Everyone knows Whitman as a poet and the author of one of the most studied books of American poetry, Leaves of Grass. What is less well known is that Whitman was trained as a printer and throughout his life spent time in printing shops and binderies, often setting type himself and always intimately involved in the design and production of his books. Whitman did not just write his book, he made his book, and he made it over and over again, each time producing a different material object that spoke to its readers in different ways. No nineteenth-century American author was more involved in the range of actual activities of bookmaking than Whitman.
The second of nine children,  he was immediately nicknamed "Walt" to distinguish him from his father. The oldest was named Jesse and another boy died unnamed at the age of six months. Whitman served as publisher, editor, pressman, and distributor and even provided home delivery.
After ten months, he sold the publication to E. Crowell, whose first issue appeared on July 12, After a local preacher called him a " Sodomite ", Whitman was allegedly tarred and feathered.
Biographer Justin Kaplan notes that the story is likely untrue, because Whitman regularly vacationed in the town thereafter. In these essays, he adopted a constructed persona, a technique he would employ throughout his career.
Abolitionist William Lloyd Garrison derided the party philosophy as "white manism. Present-day writers have called Manly Health and Training "quirky",  "so over the top",  "a pseudoscientific tract",  and "wacky".
Leaves of Grass Whitman claimed that after years of competing for "the usual rewards", he determined to become a poet. The succeeding untitled twelve poems totaled lines— lines belonging to the first untitled poem, later called " Song of Myself ".
The book received its strongest praise from Ralph Waldo Emersonwho wrote a flattering five-page letter to Whitman and spoke highly of the book to friends. Though the second edition was already printed and bound, the publisher almost did not release it. Whitmore", which Whitman worried was a reference to his brother George.
ChaseSecretary of the Treasury, hoping he would grant Whitman a position in that department. Chase, however, did not want to hire the author of such a disreputable book as Leaves of Grass. Today, it is open to the public as the Walt Whitman House. After suffering a paralytic stroke in earlyWhitman was induced to move from Washington to the home of his brother—George Washington Whitman, an engineer—at Stevens Street in Camden, New Jersey.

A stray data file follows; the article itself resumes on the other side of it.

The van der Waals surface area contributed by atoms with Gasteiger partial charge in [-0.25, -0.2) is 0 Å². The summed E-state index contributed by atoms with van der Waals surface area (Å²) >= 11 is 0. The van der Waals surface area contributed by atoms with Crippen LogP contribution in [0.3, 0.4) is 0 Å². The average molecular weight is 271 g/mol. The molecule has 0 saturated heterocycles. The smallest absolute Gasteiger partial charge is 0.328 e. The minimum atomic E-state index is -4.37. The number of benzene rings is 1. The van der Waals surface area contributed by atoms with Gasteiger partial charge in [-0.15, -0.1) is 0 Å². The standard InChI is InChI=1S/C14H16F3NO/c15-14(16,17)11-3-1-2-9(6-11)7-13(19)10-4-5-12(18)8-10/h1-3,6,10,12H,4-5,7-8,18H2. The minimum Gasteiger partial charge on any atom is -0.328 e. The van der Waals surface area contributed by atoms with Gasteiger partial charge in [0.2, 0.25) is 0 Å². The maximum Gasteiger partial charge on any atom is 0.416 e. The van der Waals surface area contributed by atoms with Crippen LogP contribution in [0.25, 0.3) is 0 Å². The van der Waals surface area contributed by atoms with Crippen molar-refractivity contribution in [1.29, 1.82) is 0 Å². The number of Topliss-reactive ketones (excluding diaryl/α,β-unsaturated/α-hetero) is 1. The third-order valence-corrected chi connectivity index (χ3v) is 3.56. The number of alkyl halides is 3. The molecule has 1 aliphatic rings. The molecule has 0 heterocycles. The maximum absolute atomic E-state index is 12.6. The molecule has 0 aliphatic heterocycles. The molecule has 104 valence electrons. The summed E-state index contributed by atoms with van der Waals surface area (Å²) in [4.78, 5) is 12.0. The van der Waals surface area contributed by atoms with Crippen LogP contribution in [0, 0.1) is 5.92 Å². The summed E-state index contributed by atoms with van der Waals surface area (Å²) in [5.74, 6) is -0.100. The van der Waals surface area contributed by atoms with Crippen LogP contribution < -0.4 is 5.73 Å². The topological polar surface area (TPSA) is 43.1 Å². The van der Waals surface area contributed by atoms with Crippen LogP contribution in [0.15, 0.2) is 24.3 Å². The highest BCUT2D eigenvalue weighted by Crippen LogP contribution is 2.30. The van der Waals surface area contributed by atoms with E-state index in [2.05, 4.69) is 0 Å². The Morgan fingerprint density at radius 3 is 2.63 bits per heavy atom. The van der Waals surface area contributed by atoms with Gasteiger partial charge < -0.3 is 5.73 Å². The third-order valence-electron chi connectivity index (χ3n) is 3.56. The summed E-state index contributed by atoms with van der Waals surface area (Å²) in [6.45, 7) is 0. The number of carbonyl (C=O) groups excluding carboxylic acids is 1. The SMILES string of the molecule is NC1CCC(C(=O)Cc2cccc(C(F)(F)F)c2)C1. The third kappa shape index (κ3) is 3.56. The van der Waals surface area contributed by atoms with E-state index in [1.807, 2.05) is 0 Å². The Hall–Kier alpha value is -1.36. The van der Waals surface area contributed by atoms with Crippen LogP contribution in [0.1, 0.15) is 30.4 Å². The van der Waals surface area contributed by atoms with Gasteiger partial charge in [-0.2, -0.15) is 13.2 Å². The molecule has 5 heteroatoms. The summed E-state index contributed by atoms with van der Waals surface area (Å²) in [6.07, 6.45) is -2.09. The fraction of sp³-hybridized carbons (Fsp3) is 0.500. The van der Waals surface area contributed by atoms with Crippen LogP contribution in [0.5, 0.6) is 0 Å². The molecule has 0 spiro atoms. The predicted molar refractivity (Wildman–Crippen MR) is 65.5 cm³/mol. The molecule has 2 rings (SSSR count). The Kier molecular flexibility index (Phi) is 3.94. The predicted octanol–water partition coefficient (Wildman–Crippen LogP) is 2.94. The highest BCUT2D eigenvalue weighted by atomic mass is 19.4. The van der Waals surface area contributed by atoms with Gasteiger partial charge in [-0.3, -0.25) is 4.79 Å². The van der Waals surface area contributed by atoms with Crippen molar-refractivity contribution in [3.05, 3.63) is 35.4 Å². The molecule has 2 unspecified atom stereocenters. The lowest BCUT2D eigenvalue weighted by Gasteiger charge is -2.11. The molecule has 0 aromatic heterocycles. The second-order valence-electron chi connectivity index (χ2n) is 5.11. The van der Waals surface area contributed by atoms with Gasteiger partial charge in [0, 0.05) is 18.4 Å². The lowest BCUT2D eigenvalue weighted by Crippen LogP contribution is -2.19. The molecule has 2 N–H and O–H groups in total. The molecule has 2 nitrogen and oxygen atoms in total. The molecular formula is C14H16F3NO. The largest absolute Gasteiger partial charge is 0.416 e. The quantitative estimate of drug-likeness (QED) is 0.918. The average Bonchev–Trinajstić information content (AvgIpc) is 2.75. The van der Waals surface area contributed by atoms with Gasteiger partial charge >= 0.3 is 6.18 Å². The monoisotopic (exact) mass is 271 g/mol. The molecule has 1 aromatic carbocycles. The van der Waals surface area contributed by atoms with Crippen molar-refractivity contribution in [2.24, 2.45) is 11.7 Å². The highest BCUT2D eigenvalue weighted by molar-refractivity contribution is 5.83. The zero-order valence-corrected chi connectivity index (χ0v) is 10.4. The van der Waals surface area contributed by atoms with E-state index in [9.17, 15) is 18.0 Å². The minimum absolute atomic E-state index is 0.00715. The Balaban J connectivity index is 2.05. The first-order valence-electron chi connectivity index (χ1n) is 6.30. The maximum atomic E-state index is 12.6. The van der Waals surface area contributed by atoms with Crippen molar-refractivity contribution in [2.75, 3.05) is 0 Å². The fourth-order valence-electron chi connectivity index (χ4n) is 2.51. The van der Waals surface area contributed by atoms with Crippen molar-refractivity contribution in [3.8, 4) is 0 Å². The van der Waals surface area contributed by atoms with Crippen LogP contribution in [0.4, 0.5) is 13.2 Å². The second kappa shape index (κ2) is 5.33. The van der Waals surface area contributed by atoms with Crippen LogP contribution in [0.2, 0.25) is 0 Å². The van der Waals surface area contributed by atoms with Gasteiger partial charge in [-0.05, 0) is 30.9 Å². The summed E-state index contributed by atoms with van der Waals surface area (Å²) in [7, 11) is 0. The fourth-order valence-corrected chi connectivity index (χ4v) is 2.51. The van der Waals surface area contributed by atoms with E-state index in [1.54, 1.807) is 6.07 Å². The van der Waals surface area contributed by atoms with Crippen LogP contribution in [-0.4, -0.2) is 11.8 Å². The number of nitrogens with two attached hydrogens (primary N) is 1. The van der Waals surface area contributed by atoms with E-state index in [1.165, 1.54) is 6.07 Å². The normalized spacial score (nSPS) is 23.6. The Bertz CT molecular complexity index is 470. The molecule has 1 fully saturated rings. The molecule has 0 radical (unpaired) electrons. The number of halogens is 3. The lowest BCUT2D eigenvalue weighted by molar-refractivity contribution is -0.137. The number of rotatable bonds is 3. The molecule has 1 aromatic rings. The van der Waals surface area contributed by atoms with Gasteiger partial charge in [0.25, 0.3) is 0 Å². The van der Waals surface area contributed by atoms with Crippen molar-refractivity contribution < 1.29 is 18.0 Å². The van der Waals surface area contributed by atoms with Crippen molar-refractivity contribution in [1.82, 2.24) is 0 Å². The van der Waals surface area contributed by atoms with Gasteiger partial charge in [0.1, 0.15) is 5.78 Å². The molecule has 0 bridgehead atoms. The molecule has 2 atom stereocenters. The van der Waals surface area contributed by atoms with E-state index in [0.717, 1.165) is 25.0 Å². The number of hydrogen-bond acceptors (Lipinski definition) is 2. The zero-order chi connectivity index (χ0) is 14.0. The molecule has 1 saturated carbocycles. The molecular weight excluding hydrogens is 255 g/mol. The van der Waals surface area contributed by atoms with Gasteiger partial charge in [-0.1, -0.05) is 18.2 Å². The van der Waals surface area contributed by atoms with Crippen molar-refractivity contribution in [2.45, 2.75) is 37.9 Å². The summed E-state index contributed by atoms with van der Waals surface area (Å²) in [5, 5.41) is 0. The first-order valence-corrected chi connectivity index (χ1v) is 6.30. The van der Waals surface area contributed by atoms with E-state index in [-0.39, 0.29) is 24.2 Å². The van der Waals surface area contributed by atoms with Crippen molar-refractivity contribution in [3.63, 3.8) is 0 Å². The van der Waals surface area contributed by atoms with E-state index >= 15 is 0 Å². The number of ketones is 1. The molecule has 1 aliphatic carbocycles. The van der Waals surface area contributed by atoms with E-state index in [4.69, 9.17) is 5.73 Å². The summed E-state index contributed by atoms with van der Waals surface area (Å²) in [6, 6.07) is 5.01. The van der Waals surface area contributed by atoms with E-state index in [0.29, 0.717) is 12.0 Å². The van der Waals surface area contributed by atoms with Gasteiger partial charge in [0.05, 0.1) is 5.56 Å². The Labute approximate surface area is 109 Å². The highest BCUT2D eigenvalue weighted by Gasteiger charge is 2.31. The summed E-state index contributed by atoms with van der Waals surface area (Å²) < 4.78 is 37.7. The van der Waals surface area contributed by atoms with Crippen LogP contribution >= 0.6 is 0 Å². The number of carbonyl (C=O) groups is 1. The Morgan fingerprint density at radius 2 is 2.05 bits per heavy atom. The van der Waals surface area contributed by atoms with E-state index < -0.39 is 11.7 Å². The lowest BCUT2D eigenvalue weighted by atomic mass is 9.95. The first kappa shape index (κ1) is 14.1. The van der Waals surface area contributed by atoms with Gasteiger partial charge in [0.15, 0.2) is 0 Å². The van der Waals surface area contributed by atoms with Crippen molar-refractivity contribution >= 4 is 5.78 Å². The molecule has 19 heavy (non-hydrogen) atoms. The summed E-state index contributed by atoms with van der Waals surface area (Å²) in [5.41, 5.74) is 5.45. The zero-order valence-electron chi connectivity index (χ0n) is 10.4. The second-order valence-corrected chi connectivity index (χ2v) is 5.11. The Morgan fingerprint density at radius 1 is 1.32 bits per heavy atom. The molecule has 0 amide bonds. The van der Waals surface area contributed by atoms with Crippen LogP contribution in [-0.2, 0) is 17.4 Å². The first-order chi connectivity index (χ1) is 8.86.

His mother, having fallen ill, was also there and died that same year in May. Both events were difficult for Whitman and left him depressed.
While in residence there he was very productive, publishing three versions of Leaves of Grass among other works. He was also last fully physically active in this house, receiving both Oscar Wilde and Thomas Eakins. His other brother, Edward, an "invalid" since birth, lived in the house. When his brother and sister-in-law were forced to move for business reasons, he bought his own house at Mickle Street now Dr.
Martin Luther King Jr. During this time, he began socializing with Mary Oakes Davis—the widow of a sea captain. She was a neighbor, boarding with a family in Bridge Avenue just a few blocks from Mickle Street.
She brought with her a cat, a dog, two turtledoves, a canary, and other assorted animals. While in Southern New JerseyWhitman spent a good portion of his time in the then quite pastoral community of Laurel Springsbetween andconverting one of the Stafford Farm buildings to his summer home.
The restored summer home has been preserved as a museum by the local historical society.
Part of his Leaves of Grass was written here, and in his Specimen Days he wrote of the spring, creek and lake.His other namesakes include Walt Whitman High School in Bethesda, Maryland, Walt Whitman Shops (formerly called "Walt Whitman Mall") in Huntington Station, Long Island, New York, near his birthplace and Walt Whitman Road located in Huntington Station and Melville, New York.
A brief biography of Vaughan Williams including a short film detailing the main events in his life. Edgar Allan Poe (), American poet, critic, short story writer, and author of such macabre works as “The Fall of the House of Usher” (); I looked upon the scene before me - upon the mere house, and the simple landscape features of the domain - upon the bleak walls - upon the vacant eye-like windows - upon a few rank sedges - and upon a few white trunks of decayed trees - with.
This is a good basic biography of Walt Whitman.
Kaplan spends more time on Whitman's early adult life which helps the reader understand how the first publication of "Leaves of Grass" came about and how different it was from his earlier published prose works.
Walt Whitman was one of the most influential poets of the 19th century.
Completely self-educated, Whitman read the works of Homer, Shakespeare and Dante as a child. At age 16 he became a school teacher and founded a newspaper at the age of Family Origins.
Walt Whitman, arguably America's most influential and innovative poet, was born into a working class family in West Hills on Long Island, on May 31, , just thirty years after George Washington was inaugurated as the first president of the newly formed United States.